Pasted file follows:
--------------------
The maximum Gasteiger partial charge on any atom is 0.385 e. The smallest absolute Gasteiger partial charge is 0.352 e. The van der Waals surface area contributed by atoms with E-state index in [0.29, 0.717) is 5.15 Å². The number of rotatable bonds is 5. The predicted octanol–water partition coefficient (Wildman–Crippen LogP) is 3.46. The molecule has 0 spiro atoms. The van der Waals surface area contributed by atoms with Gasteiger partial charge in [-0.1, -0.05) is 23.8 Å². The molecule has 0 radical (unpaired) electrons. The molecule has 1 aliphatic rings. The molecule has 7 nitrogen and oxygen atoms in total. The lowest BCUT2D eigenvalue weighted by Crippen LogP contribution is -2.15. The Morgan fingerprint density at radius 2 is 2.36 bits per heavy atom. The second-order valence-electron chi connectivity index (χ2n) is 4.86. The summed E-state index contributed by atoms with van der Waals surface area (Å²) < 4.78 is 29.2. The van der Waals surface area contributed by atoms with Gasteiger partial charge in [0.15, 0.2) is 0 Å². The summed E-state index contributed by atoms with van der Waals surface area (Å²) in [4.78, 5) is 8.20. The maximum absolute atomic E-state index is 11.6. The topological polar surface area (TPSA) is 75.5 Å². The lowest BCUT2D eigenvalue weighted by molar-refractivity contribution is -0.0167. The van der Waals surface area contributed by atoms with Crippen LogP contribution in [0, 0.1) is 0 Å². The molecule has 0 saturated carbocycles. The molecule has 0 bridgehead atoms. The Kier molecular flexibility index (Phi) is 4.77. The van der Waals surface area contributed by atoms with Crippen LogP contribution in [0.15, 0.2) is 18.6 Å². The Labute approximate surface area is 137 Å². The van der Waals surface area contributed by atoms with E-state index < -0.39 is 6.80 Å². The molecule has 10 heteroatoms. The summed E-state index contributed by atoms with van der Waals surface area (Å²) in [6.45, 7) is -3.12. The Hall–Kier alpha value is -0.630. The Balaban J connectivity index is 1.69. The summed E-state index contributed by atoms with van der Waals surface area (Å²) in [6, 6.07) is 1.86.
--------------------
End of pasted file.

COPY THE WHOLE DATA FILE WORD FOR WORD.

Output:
The maximum Gasteiger partial charge on any atom is 0.385 e. The smallest absolute Gasteiger partial charge is 0.352 e. The van der Waals surface area contributed by atoms with E-state index in [0.29, 0.717) is 5.15 Å². The number of rotatable bonds is 5. The predicted octanol–water partition coefficient (Wildman–Crippen LogP) is 3.46. The molecule has 0 spiro atoms. The van der Waals surface area contributed by atoms with Gasteiger partial charge in [-0.1, -0.05) is 23.8 Å². The molecule has 0 radical (unpaired) electrons. The molecule has 1 aliphatic rings. The molecule has 7 nitrogen and oxygen atoms in total. The lowest BCUT2D eigenvalue weighted by Crippen LogP contribution is -2.15. The Morgan fingerprint density at radius 2 is 2.36 bits per heavy atom. The second-order valence-electron chi connectivity index (χ2n) is 4.86. The summed E-state index contributed by atoms with van der Waals surface area (Å²) < 4.78 is 29.2. The van der Waals surface area contributed by atoms with Gasteiger partial charge in [0.15, 0.2) is 0 Å². The summed E-state index contributed by atoms with van der Waals surface area (Å²) in [4.78, 5) is 8.20. The maximum absolute atomic E-state index is 11.6. The topological polar surface area (TPSA) is 75.5 Å². The lowest BCUT2D eigenvalue weighted by molar-refractivity contribution is -0.0167. The van der Waals surface area contributed by atoms with Crippen LogP contribution in [0, 0.1) is 0 Å². The molecule has 0 saturated carbocycles. The molecule has 0 bridgehead atoms. The Kier molecular flexibility index (Phi) is 4.77. The van der Waals surface area contributed by atoms with Crippen LogP contribution in [0.15, 0.2) is 18.6 Å². The Labute approximate surface area is 137 Å². The van der Waals surface area contributed by atoms with E-state index < -0.39 is 6.80 Å². The molecule has 10 heteroatoms. The summed E-state index contributed by atoms with van der Waals surface area (Å²) in [6.45, 7) is -3.12. The Hall–Kier alpha value is -0.630. The Balaban J connectivity index is 1.69. The summed E-state index contributed by atoms with van der Waals surface area (Å²) in [6, 6.07) is 1.86.